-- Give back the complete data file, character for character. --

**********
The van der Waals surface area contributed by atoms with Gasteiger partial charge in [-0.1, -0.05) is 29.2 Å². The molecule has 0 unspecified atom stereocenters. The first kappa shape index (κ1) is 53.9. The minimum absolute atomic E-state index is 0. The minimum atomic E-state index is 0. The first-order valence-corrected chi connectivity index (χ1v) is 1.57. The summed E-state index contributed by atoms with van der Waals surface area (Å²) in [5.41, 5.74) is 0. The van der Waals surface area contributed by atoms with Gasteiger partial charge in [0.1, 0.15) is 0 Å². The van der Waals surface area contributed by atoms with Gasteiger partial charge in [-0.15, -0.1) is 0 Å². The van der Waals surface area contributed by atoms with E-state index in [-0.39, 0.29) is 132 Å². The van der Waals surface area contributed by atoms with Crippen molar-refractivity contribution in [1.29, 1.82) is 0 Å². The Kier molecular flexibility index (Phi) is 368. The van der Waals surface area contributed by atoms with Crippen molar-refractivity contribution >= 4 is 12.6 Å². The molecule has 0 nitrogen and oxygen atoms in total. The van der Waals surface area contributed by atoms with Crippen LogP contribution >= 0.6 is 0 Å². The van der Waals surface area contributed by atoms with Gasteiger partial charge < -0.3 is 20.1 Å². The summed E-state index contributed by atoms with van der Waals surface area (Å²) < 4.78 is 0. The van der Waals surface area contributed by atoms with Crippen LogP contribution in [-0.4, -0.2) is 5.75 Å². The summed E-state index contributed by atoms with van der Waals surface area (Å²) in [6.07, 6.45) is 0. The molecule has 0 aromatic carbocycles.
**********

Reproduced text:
The van der Waals surface area contributed by atoms with Gasteiger partial charge in [-0.1, -0.05) is 29.2 Å². The molecule has 0 unspecified atom stereocenters. The first kappa shape index (κ1) is 53.9. The minimum absolute atomic E-state index is 0. The minimum atomic E-state index is 0. The first-order valence-corrected chi connectivity index (χ1v) is 1.57. The summed E-state index contributed by atoms with van der Waals surface area (Å²) in [5.41, 5.74) is 0. The van der Waals surface area contributed by atoms with Gasteiger partial charge in [0.1, 0.15) is 0 Å². The van der Waals surface area contributed by atoms with Gasteiger partial charge in [-0.15, -0.1) is 0 Å². The van der Waals surface area contributed by atoms with E-state index in [-0.39, 0.29) is 132 Å². The van der Waals surface area contributed by atoms with Crippen molar-refractivity contribution in [1.29, 1.82) is 0 Å². The Kier molecular flexibility index (Phi) is 368. The van der Waals surface area contributed by atoms with Crippen molar-refractivity contribution >= 4 is 12.6 Å². The molecule has 0 nitrogen and oxygen atoms in total. The van der Waals surface area contributed by atoms with Crippen LogP contribution >= 0.6 is 0 Å². The van der Waals surface area contributed by atoms with Gasteiger partial charge < -0.3 is 20.1 Å². The summed E-state index contributed by atoms with van der Waals surface area (Å²) < 4.78 is 0. The van der Waals surface area contributed by atoms with Crippen LogP contribution in [-0.4, -0.2) is 5.75 Å². The summed E-state index contributed by atoms with van der Waals surface area (Å²) in [6.07, 6.45) is 0. The molecule has 0 aromatic carbocycles.